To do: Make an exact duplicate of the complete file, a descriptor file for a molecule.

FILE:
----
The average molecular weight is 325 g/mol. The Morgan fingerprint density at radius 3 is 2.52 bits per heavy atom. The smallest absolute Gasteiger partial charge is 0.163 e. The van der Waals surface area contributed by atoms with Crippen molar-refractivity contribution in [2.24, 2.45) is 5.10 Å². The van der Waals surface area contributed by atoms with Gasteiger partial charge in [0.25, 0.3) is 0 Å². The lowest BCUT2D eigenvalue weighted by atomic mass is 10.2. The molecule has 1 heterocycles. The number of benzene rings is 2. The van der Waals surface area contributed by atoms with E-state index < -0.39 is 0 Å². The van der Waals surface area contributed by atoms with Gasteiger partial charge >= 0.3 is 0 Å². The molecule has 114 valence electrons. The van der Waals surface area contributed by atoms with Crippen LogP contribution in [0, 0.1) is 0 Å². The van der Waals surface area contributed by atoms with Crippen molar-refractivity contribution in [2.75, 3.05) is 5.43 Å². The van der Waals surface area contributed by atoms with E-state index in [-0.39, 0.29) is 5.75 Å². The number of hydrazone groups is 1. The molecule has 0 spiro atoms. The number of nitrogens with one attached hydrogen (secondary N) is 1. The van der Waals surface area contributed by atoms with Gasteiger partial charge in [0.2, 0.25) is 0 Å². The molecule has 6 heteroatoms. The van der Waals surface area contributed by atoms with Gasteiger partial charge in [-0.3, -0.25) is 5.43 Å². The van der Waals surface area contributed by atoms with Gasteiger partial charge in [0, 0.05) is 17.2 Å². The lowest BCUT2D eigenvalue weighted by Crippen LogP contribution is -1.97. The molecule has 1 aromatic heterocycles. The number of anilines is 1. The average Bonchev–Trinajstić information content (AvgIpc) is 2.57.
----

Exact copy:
The average molecular weight is 325 g/mol. The Morgan fingerprint density at radius 3 is 2.52 bits per heavy atom. The smallest absolute Gasteiger partial charge is 0.163 e. The van der Waals surface area contributed by atoms with Crippen molar-refractivity contribution in [2.24, 2.45) is 5.10 Å². The van der Waals surface area contributed by atoms with Gasteiger partial charge in [0.25, 0.3) is 0 Å². The lowest BCUT2D eigenvalue weighted by atomic mass is 10.2. The molecule has 1 heterocycles. The number of benzene rings is 2. The van der Waals surface area contributed by atoms with E-state index < -0.39 is 0 Å². The van der Waals surface area contributed by atoms with Gasteiger partial charge >= 0.3 is 0 Å². The molecule has 114 valence electrons. The van der Waals surface area contributed by atoms with Crippen LogP contribution in [0, 0.1) is 0 Å². The van der Waals surface area contributed by atoms with Crippen molar-refractivity contribution in [2.75, 3.05) is 5.43 Å². The van der Waals surface area contributed by atoms with E-state index in [-0.39, 0.29) is 5.75 Å². The number of hydrazone groups is 1. The molecule has 0 spiro atoms. The number of nitrogens with one attached hydrogen (secondary N) is 1. The van der Waals surface area contributed by atoms with Gasteiger partial charge in [0.2, 0.25) is 0 Å². The molecule has 6 heteroatoms. The van der Waals surface area contributed by atoms with Gasteiger partial charge in [-0.3, -0.25) is 5.43 Å². The van der Waals surface area contributed by atoms with Gasteiger partial charge in [0, 0.05) is 17.2 Å². The lowest BCUT2D eigenvalue weighted by Crippen LogP contribution is -1.97. The molecule has 1 aromatic heterocycles. The number of anilines is 1. The average Bonchev–Trinajstić information content (AvgIpc) is 2.57.